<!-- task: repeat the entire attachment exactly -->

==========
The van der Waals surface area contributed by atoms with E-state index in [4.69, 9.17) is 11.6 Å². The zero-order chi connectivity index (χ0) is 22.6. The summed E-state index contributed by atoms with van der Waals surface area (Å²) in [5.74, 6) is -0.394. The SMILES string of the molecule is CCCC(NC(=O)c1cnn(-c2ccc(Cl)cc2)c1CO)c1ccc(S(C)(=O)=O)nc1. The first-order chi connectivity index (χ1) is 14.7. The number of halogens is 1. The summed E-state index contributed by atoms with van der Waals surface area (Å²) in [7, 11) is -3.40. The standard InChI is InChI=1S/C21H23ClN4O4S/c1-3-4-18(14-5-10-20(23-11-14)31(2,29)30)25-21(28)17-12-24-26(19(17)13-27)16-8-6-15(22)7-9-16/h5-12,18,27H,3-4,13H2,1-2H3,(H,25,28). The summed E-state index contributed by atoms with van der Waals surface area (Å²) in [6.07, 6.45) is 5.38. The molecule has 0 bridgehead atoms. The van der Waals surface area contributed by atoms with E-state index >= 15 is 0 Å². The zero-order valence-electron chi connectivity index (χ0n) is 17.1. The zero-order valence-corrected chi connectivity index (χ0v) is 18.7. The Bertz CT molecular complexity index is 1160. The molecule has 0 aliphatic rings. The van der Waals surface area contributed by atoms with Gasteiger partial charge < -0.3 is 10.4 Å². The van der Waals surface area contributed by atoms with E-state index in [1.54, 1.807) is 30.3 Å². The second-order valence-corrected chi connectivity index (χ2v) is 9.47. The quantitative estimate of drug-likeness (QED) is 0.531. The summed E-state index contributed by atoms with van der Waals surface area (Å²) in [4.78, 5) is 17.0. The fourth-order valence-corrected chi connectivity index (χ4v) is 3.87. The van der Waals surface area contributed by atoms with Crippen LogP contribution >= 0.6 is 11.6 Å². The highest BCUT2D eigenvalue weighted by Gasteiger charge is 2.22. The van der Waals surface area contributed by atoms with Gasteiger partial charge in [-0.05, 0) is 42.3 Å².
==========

The van der Waals surface area contributed by atoms with E-state index in [4.69, 9.17) is 11.6 Å². The zero-order chi connectivity index (χ0) is 22.6. The summed E-state index contributed by atoms with van der Waals surface area (Å²) in [5.74, 6) is -0.394. The SMILES string of the molecule is CCCC(NC(=O)c1cnn(-c2ccc(Cl)cc2)c1CO)c1ccc(S(C)(=O)=O)nc1. The first-order chi connectivity index (χ1) is 14.7. The number of halogens is 1. The summed E-state index contributed by atoms with van der Waals surface area (Å²) in [7, 11) is -3.40. The standard InChI is InChI=1S/C21H23ClN4O4S/c1-3-4-18(14-5-10-20(23-11-14)31(2,29)30)25-21(28)17-12-24-26(19(17)13-27)16-8-6-15(22)7-9-16/h5-12,18,27H,3-4,13H2,1-2H3,(H,25,28). The summed E-state index contributed by atoms with van der Waals surface area (Å²) in [6.07, 6.45) is 5.38. The molecule has 0 bridgehead atoms. The van der Waals surface area contributed by atoms with E-state index >= 15 is 0 Å². The zero-order valence-electron chi connectivity index (χ0n) is 17.1. The zero-order valence-corrected chi connectivity index (χ0v) is 18.7. The Bertz CT molecular complexity index is 1160. The molecule has 0 aliphatic rings. The van der Waals surface area contributed by atoms with Gasteiger partial charge < -0.3 is 10.4 Å². The van der Waals surface area contributed by atoms with E-state index in [1.54, 1.807) is 30.3 Å². The second-order valence-corrected chi connectivity index (χ2v) is 9.47. The quantitative estimate of drug-likeness (QED) is 0.531. The summed E-state index contributed by atoms with van der Waals surface area (Å²) in [4.78, 5) is 17.0. The fourth-order valence-corrected chi connectivity index (χ4v) is 3.87. The van der Waals surface area contributed by atoms with Crippen LogP contribution >= 0.6 is 11.6 Å². The highest BCUT2D eigenvalue weighted by Gasteiger charge is 2.22. The van der Waals surface area contributed by atoms with Gasteiger partial charge in [-0.05, 0) is 42.3 Å².